Thriller Fantasy: A fairly new brand of fantasy, drawing off thrillers as written by Tom Clancy et al. Me, I think of Scott Dickinson and The Traitor Baru Cormorant, but Sam Hawke’s City of Lies is a good example too, and I think Abercrombie’s said he’s going to publish something in this vein – and I think it’s going to get big. Would you count Scott Lynch’s Lies of Locke Lamora here? Or should Heist Fantasy be its own thing? Here we reach a flaw of this method – other genres aren’t always clear cut either.

Romance Fantasy: Another booming category as more and more successors spring up to Jacqueline Carey’s Kushiel books. A lot of them are in Urban Fantasy milieus, in which is commonly called Paranormal Romance, but we also see more authors in trad fantasy milieus like Grace Draven and T. Kingfisher.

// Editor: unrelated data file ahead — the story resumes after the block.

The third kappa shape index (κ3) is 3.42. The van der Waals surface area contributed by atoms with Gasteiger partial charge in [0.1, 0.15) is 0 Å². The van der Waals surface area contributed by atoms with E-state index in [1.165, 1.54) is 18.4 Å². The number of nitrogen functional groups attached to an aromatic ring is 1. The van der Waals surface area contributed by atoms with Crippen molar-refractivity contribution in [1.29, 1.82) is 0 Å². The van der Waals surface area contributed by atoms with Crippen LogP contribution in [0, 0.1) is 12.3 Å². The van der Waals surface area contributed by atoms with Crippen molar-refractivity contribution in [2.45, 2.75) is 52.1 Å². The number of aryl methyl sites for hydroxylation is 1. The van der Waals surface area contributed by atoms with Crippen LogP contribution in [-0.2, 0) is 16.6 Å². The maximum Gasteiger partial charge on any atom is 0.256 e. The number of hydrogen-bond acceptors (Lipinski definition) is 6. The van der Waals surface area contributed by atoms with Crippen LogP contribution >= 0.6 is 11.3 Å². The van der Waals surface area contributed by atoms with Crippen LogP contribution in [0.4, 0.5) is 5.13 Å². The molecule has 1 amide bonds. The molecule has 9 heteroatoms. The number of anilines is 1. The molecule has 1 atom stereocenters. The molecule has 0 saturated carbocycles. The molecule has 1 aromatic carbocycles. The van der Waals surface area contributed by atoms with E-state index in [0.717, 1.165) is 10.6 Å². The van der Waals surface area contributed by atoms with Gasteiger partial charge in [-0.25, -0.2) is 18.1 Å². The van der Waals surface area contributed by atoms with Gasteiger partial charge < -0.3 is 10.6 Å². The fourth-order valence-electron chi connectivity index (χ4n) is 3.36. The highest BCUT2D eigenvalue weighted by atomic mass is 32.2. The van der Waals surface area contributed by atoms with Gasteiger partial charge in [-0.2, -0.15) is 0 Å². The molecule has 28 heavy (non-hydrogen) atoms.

Swashbuckling Fantasy: I could have called this action-adventure too. But this is a very old form of fantasy, and has become so associated with fantasy that modern authors of historical swashbuckling often come back to fantasy for inspiration. I’m thinking R.E. Howard, Fritz Leiber, Michael Moorcock, some of Raymond E. Feist’s work, some of Michael J. Sullivan’s work – mostly Swords & Sorcery, or D&Desque quests.

Literary Fantasy: A genre we already know; essentially work that follows the traditions of literary fiction with fantasy elements. Kazuo Ishiguro’s The Buried Giant and Susannah Clarke’s Piranesi are obvious candidates, and I’m thinking Madeleine Miller’s Circe and its spiritual successors fall into this one too.